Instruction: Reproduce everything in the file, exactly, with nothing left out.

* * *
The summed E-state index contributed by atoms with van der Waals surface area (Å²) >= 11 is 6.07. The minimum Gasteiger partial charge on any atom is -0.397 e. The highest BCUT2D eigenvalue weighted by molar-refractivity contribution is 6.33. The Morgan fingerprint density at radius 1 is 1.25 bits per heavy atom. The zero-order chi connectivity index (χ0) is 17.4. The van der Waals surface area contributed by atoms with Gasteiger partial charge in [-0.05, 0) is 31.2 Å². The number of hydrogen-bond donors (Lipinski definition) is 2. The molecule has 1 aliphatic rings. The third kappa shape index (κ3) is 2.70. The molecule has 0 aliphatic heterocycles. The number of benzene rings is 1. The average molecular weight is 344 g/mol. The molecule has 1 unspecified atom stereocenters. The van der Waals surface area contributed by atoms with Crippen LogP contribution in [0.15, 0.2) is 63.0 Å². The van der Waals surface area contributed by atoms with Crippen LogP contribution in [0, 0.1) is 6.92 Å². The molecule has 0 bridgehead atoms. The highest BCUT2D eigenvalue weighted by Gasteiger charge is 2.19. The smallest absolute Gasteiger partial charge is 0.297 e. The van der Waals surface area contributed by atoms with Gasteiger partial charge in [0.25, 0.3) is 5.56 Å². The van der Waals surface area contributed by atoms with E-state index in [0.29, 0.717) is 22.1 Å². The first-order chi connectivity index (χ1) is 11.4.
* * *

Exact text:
The summed E-state index contributed by atoms with van der Waals surface area (Å²) >= 11 is 6.07. The minimum Gasteiger partial charge on any atom is -0.397 e. The highest BCUT2D eigenvalue weighted by molar-refractivity contribution is 6.33. The Morgan fingerprint density at radius 1 is 1.25 bits per heavy atom. The zero-order chi connectivity index (χ0) is 17.4. The van der Waals surface area contributed by atoms with Gasteiger partial charge in [-0.05, 0) is 31.2 Å². The number of hydrogen-bond donors (Lipinski definition) is 2. The molecule has 1 aliphatic rings. The third kappa shape index (κ3) is 2.70. The molecule has 0 aliphatic heterocycles. The number of benzene rings is 1. The average molecular weight is 344 g/mol. The molecule has 1 unspecified atom stereocenters. The van der Waals surface area contributed by atoms with Crippen LogP contribution in [0.15, 0.2) is 63.0 Å². The van der Waals surface area contributed by atoms with Crippen LogP contribution in [0, 0.1) is 6.92 Å². The molecule has 0 bridgehead atoms. The highest BCUT2D eigenvalue weighted by Gasteiger charge is 2.19. The smallest absolute Gasteiger partial charge is 0.297 e. The van der Waals surface area contributed by atoms with Gasteiger partial charge in [0.25, 0.3) is 5.56 Å². The van der Waals surface area contributed by atoms with E-state index in [0.29, 0.717) is 22.1 Å². The first-order chi connectivity index (χ1) is 11.4.